I donʻt know how I am going to use it, but on entering, there was a video playing and it is about how they were taught to build with concrete, but after the war, the concrete was destroyed; it did not hold up as well as their traditional methods of building with mud and wood. The concrete was poorly made, it was ugly.

Hedayatullah Ahmadzai, head of engineering at Turquoise Mountain says,

When I was a refugee in Pakistan I got a job working on the conservation of historic buildings. It was there that I received my first experience of traditional building design and building techniques. On returning to Afghanistan, I worked in many areas of the country, where people still built their homes using these traditional techniques.

These experiences made me realize what mud and timber can teach us. The people of this land built in mud and timber for thousands of years. The buildings are cool in summer, warm in winter. They are cheaper to build, easy to look after, and beautiful. Why are we forgetting the lessons of our ancestors?

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Kōkua Aku Kōkua Mai

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When I am up against deadlines, I find that I constantly learn something about myself as a worker, as a researcher, as a writer, as a person. I was re-reading a Peter Elbow article to prepare for a writing workshop with my student teachers when I came upon one section in Writing Without Teachers where he talks about his process of writing for 45 minutes straight, putting it aside, and the next day writing again. It is a way to let the center of gravity of what you are trying to say bubble up on its own. I decided to try writing for 45 minutes on my article and just see what I was grappling with. Like he said, it was definitely a stream of consciousness mishmash of mostly questions that would hopefully lead me to some kind of direction.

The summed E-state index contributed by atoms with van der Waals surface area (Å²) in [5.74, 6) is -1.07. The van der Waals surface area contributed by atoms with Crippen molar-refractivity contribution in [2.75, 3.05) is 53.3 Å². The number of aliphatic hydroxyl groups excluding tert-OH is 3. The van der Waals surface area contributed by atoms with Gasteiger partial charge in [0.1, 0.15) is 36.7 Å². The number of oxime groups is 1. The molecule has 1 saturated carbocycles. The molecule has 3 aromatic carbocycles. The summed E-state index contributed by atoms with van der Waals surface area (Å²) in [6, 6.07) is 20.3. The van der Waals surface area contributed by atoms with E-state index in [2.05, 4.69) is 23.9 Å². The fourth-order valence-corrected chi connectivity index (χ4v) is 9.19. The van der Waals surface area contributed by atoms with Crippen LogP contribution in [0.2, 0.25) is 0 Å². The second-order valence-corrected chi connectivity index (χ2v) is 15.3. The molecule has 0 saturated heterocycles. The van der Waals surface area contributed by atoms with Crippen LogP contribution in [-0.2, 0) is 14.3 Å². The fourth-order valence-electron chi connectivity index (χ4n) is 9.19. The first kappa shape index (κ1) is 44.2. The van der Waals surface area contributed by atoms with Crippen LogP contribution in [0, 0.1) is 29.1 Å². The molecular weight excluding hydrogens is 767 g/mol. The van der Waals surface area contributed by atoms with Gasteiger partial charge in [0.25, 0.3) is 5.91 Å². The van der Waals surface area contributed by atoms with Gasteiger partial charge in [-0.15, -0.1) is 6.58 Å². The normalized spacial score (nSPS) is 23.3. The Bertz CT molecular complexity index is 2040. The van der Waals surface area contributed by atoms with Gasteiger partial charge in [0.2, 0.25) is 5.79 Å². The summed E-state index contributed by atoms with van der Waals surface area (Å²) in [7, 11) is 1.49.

However, instead of sitting on it, I decided at 10:30 at night to send it to a few critical friends who I knew were fast skimmers. What I asked them for was just to point out something poignant, something that piqued their interest as feedback for me and a little more direction from people who had no idea what I was trying to say or not say.

The results this morning were fabulous. The perspectives were different, but I have confirmation of my own thinking and I am challenged to go where I really did not want to go… but now I have to go based on my feedback. I will need to add this to my repertoire of writing process tricks. I will call it kōkua aku, kōkua mai and the trick is really to have handy a few critical friends who are willing to enter into this mutualistic relationship with me.

In Hawaiian, kōkua is to assist. The aku and mai are directional markers, so aku is away from the speaker and mai is toward the speaker. It is a mutualistic relationship because when help is asked for, give it, and when help is needed, ask. It forces me to set ego and vulnerability aside, but also to jump when the same is asked of me. If that is how the world always worked, we would have a really great world.